Many more screws followed, more coke, more beer and soon enough we saw the damage. A crank and set of main bearings which has seen better days. We packed everything away, and wrapped all the parts in cloth to ensure that Mr. Rust did take hold. The list was drawn up and the following week I was at Droomers to start the process of getting the parts. Sure enough, these parts were not regularly ordered, so it was on back order from Japan. So began one of the longest months I have experienced in a long time, eagerly awaiting a call to say they were here. So the list of parts were as follows:

  • A Conrod
  • A Crankshaft
  • Main bearings
  • Big-end bearings
  • Conrod Stretch bolts
  • All the various gaskets

Once the part had arrived I took the engine pieces in and Droomers did a sub assembly for us, a requirement from them to retain the warranty of the new parts. A further week passed and I once again was eagerly awaiting the call to say I could collect the motor. Sure enough the phone rang, and I went to collect the motor. Forked over my hard earned cash and set off home to start the fitment process. I rang up my friend and I don’t know who was more excited between the two of us. We were to begin putting it together the following week.

Monday came, and that evening we started. All the while the manual at hand for the torque specifications and to make sure everything is in its place. When the evening was done we had most of the work done. All that remained was the fitting the head. Making sure the timing is right and putting it back into the frame. Seemed easy enough but, this took the rest of the week to achieve. Good thing for the marks we made earlier. The time came to start it up and hear if our work was for naught. It took some time for the fuel to reach the injectors but when it did, it did not sound like it wanted to. After some tinkering and contemplating the possibilities we settled on a dead spark-plug on the 2nd being the cause. The next day I went out, got the pesky spark-plug and we tried again. Sure enough the problem was still there. My friend said it could only be the valves. Again my heart sank, hoping that it wasn’t something serious. We started stripping again, luckily for my fingers it was not the entire motor again. As we unscrewed the cam-shafts the problem became obvious. Through the process of stripping and re-fitting some of the shims had come loose and caused the valves to loosen. Luckily we were able to put everything together short of one R14 cotter which bent during the process. Off we popped to Droomers again, and the next day I had the pesky part in my hand.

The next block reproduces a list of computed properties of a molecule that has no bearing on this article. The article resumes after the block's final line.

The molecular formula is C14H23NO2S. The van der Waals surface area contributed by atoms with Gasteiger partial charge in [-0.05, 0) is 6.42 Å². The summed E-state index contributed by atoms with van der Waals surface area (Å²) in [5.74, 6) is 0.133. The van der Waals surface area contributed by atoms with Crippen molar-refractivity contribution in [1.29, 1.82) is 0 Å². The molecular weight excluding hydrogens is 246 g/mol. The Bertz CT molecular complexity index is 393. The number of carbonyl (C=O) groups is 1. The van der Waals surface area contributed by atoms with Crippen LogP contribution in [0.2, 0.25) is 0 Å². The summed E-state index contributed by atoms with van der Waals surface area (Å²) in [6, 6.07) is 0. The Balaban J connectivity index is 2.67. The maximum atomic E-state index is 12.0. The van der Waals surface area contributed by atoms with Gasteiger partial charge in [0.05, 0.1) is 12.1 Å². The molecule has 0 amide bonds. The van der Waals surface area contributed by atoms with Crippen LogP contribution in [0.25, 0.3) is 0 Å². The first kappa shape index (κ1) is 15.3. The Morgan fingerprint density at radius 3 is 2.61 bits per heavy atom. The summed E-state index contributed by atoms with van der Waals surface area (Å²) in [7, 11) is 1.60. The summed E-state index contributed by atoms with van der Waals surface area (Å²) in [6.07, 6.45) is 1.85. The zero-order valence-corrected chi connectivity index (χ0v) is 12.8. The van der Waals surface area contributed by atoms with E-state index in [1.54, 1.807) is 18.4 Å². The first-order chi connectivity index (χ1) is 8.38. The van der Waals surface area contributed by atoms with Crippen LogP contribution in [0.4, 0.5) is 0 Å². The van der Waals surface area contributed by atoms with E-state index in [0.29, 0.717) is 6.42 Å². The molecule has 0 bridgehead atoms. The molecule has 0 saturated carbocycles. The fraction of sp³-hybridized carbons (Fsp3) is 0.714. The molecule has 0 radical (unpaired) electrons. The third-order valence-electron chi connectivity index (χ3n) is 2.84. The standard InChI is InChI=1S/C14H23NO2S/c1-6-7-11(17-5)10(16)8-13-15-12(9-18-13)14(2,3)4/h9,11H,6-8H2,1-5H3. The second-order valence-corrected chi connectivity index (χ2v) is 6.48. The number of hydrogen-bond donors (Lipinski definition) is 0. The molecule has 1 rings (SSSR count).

Praying that this would be the last time we re-assemble the motor, we started. Once again ensuring that the timing was correct. All the bolts were fastened. And with every part we fastened the tension grew, until we were ready to turn the key. I flipped the cut-out switch, paused for a breath or two. And pressed the starter button. IT WAS ALIVE ONCE MORE! It was a joyous moment, which led to smiles all round and high fives were soon to follow. I couldn’t believe we were done, all the tension and anticipation washed away. I am glad to report that she is purring once more, and I swear it has a bit more power. It took a month and a half, R14,000.00 and allot of sweat, but she was back.

It’s safe to say, the limiter would not see me anytime soon.

About the author

Buks has had a passion for two-wheels since childhood. After his first motorcycle, a fire-breathing two-stroke Yamaha TZR250, he realized he was hooked. When Buks isn't writing for UltimateVelocity he enjoys practicing martial arts, gardening and spending time with his family.